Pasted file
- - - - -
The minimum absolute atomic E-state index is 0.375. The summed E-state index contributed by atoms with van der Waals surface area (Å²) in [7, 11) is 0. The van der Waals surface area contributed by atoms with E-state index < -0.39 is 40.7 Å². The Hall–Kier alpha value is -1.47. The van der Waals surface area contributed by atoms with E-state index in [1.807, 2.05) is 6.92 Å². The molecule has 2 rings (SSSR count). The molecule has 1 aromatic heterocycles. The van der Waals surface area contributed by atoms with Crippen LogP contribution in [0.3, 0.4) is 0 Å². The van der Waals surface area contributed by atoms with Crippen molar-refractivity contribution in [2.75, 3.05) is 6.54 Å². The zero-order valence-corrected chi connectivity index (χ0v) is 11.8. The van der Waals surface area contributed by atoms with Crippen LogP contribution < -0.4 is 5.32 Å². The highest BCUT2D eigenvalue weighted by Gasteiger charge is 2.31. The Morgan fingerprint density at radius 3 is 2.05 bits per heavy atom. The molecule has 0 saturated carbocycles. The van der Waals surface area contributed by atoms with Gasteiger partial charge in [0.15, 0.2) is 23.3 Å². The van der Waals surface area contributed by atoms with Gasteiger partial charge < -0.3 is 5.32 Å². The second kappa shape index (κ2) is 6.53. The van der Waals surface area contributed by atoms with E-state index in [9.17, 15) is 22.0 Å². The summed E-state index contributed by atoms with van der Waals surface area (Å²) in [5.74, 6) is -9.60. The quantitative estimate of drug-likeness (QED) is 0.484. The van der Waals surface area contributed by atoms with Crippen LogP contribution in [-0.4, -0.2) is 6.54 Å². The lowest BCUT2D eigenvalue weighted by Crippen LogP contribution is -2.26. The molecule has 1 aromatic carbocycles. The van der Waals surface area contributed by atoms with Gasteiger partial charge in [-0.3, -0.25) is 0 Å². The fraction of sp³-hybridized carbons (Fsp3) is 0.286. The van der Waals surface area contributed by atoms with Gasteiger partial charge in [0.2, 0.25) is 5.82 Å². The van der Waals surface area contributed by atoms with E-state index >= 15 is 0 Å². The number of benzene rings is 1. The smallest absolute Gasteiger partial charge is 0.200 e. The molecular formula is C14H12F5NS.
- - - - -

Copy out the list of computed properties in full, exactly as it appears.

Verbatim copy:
The minimum absolute atomic E-state index is 0.375. The summed E-state index contributed by atoms with van der Waals surface area (Å²) in [7, 11) is 0. The van der Waals surface area contributed by atoms with E-state index < -0.39 is 40.7 Å². The Hall–Kier alpha value is -1.47. The van der Waals surface area contributed by atoms with E-state index in [1.807, 2.05) is 6.92 Å². The molecule has 2 rings (SSSR count). The molecule has 1 aromatic heterocycles. The van der Waals surface area contributed by atoms with Crippen LogP contribution in [0.3, 0.4) is 0 Å². The van der Waals surface area contributed by atoms with Crippen molar-refractivity contribution in [2.75, 3.05) is 6.54 Å². The zero-order valence-corrected chi connectivity index (χ0v) is 11.8. The van der Waals surface area contributed by atoms with Crippen LogP contribution < -0.4 is 5.32 Å². The highest BCUT2D eigenvalue weighted by Gasteiger charge is 2.31. The Morgan fingerprint density at radius 3 is 2.05 bits per heavy atom. The molecule has 0 saturated carbocycles. The van der Waals surface area contributed by atoms with Gasteiger partial charge in [0.15, 0.2) is 23.3 Å². The van der Waals surface area contributed by atoms with Gasteiger partial charge < -0.3 is 5.32 Å². The second kappa shape index (κ2) is 6.53. The van der Waals surface area contributed by atoms with E-state index in [9.17, 15) is 22.0 Å². The summed E-state index contributed by atoms with van der Waals surface area (Å²) in [5.74, 6) is -9.60. The quantitative estimate of drug-likeness (QED) is 0.484. The van der Waals surface area contributed by atoms with Crippen LogP contribution in [-0.4, -0.2) is 6.54 Å². The lowest BCUT2D eigenvalue weighted by Crippen LogP contribution is -2.26. The molecule has 1 aromatic carbocycles. The van der Waals surface area contributed by atoms with Gasteiger partial charge in [-0.3, -0.25) is 0 Å². The fraction of sp³-hybridized carbons (Fsp3) is 0.286. The van der Waals surface area contributed by atoms with Gasteiger partial charge in [0.2, 0.25) is 5.82 Å². The van der Waals surface area contributed by atoms with E-state index >= 15 is 0 Å². The number of benzene rings is 1. The smallest absolute Gasteiger partial charge is 0.200 e. The molecular formula is C14H12F5NS.